James Gunn Reinvented The MCU Wheel With The First Guardians Movie. In The Second, He Mostly Sticks To The Same Playbook — And That’s OK.
Guardians of the Galaxy Vol. 2.
Director: James Gunn.
Writer: James Gunn.
Cast: Chris Pratt, Zoey Saldana, Dave Batista, Michael Rooker, Kurt Russell, Karen Gillian, Bradley Cooper and Vin Diesel.
For a while, the Marvel Cinematic Universe more or less had a formula for its stories and tone.
Then, in 2014, director James Gunn came along and flipped the script. Fully embracing a more fantastical cosmic side of the MCU, Gunn’s original Guardians of the Galaxy felt like a breath of fresh air thanks to its awesome characters — talking trees and raccoons, anyone? — and killer soundtrack. It didn’t take itself seriously, and it significantly upped the fun quotient too. And, in doing so, it raked in a cool $773 million worldwide as the surprise hit of that year.
With Guardians of the Galaxy, Vol 2., Gunn isn’t exactly reinventing his wheel. Instead, he sticks to the template established by the first movie, doubles down on what works and throws out what didn’t. That’s maybe a little disappointing — it’d be cool to see the Guardians thrown through a bit of a loop in their second onscreen appearance — but Gunn knows well that audiences just want to spend more time with this awesomely written cast of characters. And, in that regard, he delivers.
Now an established team, Vol. 2 opens with the Guardians in the middle of a job, defending some batteries from some insane, fanged, tentacled monster. We see the team doing their usual dance of bickering and throwing jabs at each other: Peter “Star-Lord” Quill (Pratt) exudes fragile confidence as the leader; Gamora (Saldana) is his no-nonsense conscience; Drax (Batista) slashes first, and ask questions later; Rocket (Cooper) is the most sarcastic genius this side of Rick Sanchez; and then there’s Baby Groot, the team’s mascot if not its emotional core.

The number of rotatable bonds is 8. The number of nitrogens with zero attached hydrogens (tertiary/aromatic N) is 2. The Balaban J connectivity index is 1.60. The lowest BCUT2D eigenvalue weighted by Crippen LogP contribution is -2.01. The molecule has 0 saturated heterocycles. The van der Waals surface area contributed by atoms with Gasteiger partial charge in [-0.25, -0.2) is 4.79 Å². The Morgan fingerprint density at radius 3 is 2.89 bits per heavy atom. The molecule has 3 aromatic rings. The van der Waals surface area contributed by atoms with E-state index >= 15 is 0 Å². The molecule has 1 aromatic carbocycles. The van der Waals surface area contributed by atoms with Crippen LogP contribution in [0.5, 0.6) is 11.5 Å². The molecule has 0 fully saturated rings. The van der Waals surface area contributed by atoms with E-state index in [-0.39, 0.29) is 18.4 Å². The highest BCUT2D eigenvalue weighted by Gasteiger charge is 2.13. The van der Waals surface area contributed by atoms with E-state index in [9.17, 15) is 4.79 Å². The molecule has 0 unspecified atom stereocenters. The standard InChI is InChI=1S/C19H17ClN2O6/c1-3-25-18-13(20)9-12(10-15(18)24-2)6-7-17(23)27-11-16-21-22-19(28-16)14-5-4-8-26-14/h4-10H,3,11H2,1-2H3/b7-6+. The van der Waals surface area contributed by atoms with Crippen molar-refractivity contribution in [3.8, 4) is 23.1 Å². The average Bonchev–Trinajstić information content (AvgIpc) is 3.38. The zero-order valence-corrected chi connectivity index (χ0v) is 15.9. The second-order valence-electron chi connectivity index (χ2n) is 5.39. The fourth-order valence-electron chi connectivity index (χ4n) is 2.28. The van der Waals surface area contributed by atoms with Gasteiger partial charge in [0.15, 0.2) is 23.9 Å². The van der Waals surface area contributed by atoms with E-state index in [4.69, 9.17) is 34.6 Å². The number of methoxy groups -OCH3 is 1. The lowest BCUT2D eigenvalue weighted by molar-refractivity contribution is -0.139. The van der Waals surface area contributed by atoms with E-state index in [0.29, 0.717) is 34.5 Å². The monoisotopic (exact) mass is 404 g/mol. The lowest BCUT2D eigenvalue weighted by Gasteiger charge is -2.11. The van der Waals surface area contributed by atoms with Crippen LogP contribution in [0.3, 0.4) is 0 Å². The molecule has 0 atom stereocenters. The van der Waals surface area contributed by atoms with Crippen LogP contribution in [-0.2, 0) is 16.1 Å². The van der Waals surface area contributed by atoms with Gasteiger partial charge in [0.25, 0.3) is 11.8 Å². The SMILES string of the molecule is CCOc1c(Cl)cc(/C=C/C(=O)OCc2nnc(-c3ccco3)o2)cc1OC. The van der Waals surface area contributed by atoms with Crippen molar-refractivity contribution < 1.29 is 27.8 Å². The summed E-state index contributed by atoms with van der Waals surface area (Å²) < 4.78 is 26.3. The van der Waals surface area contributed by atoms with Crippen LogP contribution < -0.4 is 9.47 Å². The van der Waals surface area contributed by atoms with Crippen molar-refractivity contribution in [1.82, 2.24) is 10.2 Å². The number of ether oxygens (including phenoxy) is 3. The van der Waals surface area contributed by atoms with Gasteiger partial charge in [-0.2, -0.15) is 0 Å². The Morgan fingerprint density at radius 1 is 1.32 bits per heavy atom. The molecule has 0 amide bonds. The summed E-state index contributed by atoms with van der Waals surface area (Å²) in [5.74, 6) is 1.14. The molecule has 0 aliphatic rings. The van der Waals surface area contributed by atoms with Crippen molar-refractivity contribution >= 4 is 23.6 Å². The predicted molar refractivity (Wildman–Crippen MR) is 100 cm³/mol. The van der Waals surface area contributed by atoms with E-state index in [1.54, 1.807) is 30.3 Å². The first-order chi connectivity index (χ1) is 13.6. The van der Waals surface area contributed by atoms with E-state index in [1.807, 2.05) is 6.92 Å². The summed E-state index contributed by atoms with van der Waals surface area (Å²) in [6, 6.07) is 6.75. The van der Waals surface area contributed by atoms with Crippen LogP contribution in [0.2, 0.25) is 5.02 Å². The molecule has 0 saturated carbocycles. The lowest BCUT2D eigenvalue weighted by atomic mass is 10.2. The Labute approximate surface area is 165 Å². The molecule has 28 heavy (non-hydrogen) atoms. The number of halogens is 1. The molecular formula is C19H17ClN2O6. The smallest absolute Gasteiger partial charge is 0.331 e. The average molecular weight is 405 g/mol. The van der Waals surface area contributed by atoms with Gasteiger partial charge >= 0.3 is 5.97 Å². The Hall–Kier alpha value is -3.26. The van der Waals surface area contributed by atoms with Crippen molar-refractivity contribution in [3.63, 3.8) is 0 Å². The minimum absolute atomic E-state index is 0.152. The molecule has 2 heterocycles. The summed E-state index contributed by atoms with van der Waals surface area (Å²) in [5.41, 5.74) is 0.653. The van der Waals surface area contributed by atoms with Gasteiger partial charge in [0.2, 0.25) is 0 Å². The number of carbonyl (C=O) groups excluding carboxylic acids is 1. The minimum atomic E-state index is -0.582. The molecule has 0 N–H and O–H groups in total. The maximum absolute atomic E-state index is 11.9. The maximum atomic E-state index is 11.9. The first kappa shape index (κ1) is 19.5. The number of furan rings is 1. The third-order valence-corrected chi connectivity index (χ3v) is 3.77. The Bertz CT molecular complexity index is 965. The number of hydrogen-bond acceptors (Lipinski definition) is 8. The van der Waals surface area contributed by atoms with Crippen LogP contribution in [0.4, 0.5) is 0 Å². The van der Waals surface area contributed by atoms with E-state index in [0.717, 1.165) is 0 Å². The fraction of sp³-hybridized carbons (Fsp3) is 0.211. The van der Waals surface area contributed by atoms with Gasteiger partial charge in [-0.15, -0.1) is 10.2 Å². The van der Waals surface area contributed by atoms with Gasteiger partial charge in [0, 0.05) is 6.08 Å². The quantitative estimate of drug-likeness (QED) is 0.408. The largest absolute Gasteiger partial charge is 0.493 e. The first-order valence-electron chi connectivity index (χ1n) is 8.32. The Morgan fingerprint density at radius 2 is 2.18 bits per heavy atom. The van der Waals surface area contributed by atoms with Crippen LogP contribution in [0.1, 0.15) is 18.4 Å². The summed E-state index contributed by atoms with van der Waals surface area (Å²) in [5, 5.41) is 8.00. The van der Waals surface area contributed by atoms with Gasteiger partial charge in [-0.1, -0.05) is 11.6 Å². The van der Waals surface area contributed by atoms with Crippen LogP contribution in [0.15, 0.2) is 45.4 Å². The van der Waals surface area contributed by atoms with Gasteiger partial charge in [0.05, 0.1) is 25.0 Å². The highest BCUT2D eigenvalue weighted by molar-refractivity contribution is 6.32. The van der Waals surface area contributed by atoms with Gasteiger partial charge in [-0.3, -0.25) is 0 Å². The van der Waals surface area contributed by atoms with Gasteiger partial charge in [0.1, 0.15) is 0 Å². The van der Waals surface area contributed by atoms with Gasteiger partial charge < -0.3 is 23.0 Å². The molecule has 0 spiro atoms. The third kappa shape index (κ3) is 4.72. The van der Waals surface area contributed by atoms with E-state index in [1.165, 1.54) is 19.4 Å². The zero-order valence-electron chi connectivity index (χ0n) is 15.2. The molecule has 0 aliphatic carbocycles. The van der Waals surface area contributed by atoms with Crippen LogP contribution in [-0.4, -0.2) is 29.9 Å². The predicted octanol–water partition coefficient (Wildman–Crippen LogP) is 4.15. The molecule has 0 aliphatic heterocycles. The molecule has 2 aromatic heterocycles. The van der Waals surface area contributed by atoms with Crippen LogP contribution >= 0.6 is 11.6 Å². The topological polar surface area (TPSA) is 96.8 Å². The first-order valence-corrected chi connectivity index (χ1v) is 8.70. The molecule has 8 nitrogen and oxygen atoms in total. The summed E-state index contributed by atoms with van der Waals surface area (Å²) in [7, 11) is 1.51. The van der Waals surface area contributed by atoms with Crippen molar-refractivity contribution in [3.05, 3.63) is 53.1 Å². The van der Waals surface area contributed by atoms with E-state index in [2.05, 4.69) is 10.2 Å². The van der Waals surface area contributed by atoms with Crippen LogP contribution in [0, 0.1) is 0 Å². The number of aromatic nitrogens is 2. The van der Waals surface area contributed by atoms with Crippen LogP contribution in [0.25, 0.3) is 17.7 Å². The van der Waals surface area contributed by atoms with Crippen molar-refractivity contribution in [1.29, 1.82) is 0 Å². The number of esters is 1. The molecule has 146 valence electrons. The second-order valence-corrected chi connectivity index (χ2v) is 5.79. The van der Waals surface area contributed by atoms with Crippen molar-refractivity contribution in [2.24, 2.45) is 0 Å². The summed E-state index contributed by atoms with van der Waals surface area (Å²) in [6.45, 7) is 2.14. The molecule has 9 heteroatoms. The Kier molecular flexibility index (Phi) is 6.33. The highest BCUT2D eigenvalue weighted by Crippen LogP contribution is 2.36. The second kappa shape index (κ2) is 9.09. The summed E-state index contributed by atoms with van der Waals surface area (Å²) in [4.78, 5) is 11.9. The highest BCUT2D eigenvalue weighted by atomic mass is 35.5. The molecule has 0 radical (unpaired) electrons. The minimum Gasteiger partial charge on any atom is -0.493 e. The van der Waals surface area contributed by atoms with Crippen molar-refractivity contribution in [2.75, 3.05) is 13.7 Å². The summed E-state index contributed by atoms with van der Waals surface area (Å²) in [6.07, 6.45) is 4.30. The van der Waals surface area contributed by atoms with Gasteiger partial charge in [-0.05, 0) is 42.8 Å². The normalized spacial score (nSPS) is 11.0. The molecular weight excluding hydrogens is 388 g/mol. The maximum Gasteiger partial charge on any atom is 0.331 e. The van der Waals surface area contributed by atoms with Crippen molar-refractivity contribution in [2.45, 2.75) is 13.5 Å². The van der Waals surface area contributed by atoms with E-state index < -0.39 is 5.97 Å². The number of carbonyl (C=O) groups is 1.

They’ve grown some — manchild Peter is a little more responsible these days and Drax has dropped some his steely exterior for a more drunk uncle persona — but they’re still the same immensely team, and that alone is frankly enough to carry this film.
It helps, of course, that the actors behind these characters are uniformly great and clearly comfortable working together as a unit — yes, even Micheal Rooker as Yondu, the baddie from the original film who returns this time around and experiences what’s arguably the film’s most emotional arc.
The original movie succeeded at least in part because of the wealth of emotions that ran just beneath the top-level entertainment value, and Vol. 2 manages to similarly rise above most of the MCU fray because it sticks to similar themes. Be it chosen or blood-related, the concept of family is again a major player, thanks to the introduction of Kurt Russell, who is perfectly cast here as Peter’s father, and the re-introduction of Gamora’s sister Nebula, played by Karen Gillian.
The plot is a bit of a retread of the first version, too, with this Gunn even going so far as to ape specific visual ploys used last time around. But, whatever, that’s not why moviegoers fell in love with the Guardians. With this crew, it’s all about asshole-ish bickering set to rad music.
And, once again, the Guardians are victorious on that front.